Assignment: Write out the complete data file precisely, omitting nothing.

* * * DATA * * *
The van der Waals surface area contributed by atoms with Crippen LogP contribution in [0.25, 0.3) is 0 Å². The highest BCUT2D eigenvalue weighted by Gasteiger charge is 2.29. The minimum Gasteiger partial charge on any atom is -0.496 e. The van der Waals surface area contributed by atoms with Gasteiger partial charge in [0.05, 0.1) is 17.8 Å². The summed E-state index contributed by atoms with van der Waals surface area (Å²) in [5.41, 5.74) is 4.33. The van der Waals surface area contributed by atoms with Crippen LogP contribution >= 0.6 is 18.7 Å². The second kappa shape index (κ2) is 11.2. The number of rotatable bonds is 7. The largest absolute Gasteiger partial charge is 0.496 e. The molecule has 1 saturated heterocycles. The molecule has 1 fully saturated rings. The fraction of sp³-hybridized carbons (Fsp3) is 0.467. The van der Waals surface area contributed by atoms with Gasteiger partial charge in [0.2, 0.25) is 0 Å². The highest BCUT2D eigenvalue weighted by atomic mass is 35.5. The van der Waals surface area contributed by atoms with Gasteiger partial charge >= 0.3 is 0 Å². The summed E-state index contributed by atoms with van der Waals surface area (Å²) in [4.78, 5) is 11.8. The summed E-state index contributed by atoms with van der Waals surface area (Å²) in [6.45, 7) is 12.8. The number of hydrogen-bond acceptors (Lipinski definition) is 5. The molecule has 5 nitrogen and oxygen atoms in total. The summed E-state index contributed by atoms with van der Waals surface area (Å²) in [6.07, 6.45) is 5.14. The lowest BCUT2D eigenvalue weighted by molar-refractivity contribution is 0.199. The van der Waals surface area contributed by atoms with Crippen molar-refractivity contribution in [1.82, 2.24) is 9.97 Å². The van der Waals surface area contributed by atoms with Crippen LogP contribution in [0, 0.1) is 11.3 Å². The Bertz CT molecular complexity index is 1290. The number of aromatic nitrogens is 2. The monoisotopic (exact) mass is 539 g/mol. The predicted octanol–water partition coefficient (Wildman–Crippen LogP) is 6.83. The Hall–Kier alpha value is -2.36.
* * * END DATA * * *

The van der Waals surface area contributed by atoms with Crippen LogP contribution in [0.25, 0.3) is 0 Å². The highest BCUT2D eigenvalue weighted by Gasteiger charge is 2.29. The minimum Gasteiger partial charge on any atom is -0.496 e. The van der Waals surface area contributed by atoms with Gasteiger partial charge in [0.05, 0.1) is 17.8 Å². The summed E-state index contributed by atoms with van der Waals surface area (Å²) in [5.41, 5.74) is 4.33. The van der Waals surface area contributed by atoms with Crippen LogP contribution >= 0.6 is 18.7 Å². The second kappa shape index (κ2) is 11.2. The number of rotatable bonds is 7. The largest absolute Gasteiger partial charge is 0.496 e. The molecule has 1 saturated heterocycles. The molecule has 1 fully saturated rings. The fraction of sp³-hybridized carbons (Fsp3) is 0.467. The van der Waals surface area contributed by atoms with Gasteiger partial charge in [0.2, 0.25) is 0 Å². The highest BCUT2D eigenvalue weighted by atomic mass is 35.5. The van der Waals surface area contributed by atoms with Gasteiger partial charge >= 0.3 is 0 Å². The summed E-state index contributed by atoms with van der Waals surface area (Å²) in [4.78, 5) is 11.8. The summed E-state index contributed by atoms with van der Waals surface area (Å²) in [6.45, 7) is 12.8. The number of hydrogen-bond acceptors (Lipinski definition) is 5. The molecule has 5 nitrogen and oxygen atoms in total. The summed E-state index contributed by atoms with van der Waals surface area (Å²) in [6.07, 6.45) is 5.14. The lowest BCUT2D eigenvalue weighted by molar-refractivity contribution is 0.199. The van der Waals surface area contributed by atoms with Crippen molar-refractivity contribution in [1.82, 2.24) is 9.97 Å². The van der Waals surface area contributed by atoms with Crippen LogP contribution in [0, 0.1) is 11.3 Å². The Bertz CT molecular complexity index is 1290. The number of aromatic nitrogens is 2. The monoisotopic (exact) mass is 539 g/mol. The predicted octanol–water partition coefficient (Wildman–Crippen LogP) is 6.83. The Hall–Kier alpha value is -2.36.